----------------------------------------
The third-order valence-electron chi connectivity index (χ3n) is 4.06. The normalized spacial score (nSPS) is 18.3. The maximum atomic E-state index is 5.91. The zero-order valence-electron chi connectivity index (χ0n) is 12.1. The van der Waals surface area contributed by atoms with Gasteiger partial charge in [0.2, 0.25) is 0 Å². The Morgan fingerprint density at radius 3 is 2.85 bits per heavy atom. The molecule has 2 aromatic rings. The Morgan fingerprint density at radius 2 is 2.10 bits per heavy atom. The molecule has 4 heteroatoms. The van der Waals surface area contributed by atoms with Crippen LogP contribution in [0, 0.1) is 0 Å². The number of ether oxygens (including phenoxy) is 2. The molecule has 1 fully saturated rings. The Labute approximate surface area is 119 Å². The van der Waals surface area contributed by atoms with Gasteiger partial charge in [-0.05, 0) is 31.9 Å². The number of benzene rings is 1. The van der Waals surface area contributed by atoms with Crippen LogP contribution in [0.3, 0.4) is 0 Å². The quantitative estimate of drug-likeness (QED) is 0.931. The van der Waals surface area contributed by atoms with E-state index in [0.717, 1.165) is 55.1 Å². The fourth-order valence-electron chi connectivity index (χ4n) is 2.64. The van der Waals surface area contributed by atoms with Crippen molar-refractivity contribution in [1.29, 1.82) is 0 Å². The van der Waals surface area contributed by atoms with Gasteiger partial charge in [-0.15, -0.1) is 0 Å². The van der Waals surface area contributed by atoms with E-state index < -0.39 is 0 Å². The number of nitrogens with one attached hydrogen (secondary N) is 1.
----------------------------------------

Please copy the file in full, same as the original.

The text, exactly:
The third-order valence-electron chi connectivity index (χ3n) is 4.06. The normalized spacial score (nSPS) is 18.3. The maximum atomic E-state index is 5.91. The zero-order valence-electron chi connectivity index (χ0n) is 12.1. The van der Waals surface area contributed by atoms with Gasteiger partial charge in [0.2, 0.25) is 0 Å². The Morgan fingerprint density at radius 3 is 2.85 bits per heavy atom. The molecule has 2 aromatic rings. The Morgan fingerprint density at radius 2 is 2.10 bits per heavy atom. The molecule has 4 heteroatoms. The van der Waals surface area contributed by atoms with Crippen LogP contribution in [0, 0.1) is 0 Å². The number of ether oxygens (including phenoxy) is 2. The molecule has 1 fully saturated rings. The Labute approximate surface area is 119 Å². The van der Waals surface area contributed by atoms with Gasteiger partial charge in [-0.05, 0) is 31.9 Å². The number of benzene rings is 1. The van der Waals surface area contributed by atoms with Crippen LogP contribution in [0.3, 0.4) is 0 Å². The quantitative estimate of drug-likeness (QED) is 0.931. The van der Waals surface area contributed by atoms with E-state index in [0.717, 1.165) is 55.1 Å². The fourth-order valence-electron chi connectivity index (χ4n) is 2.64. The van der Waals surface area contributed by atoms with Crippen molar-refractivity contribution in [1.29, 1.82) is 0 Å². The van der Waals surface area contributed by atoms with Gasteiger partial charge in [-0.15, -0.1) is 0 Å². The van der Waals surface area contributed by atoms with E-state index < -0.39 is 0 Å². The number of nitrogens with one attached hydrogen (secondary N) is 1.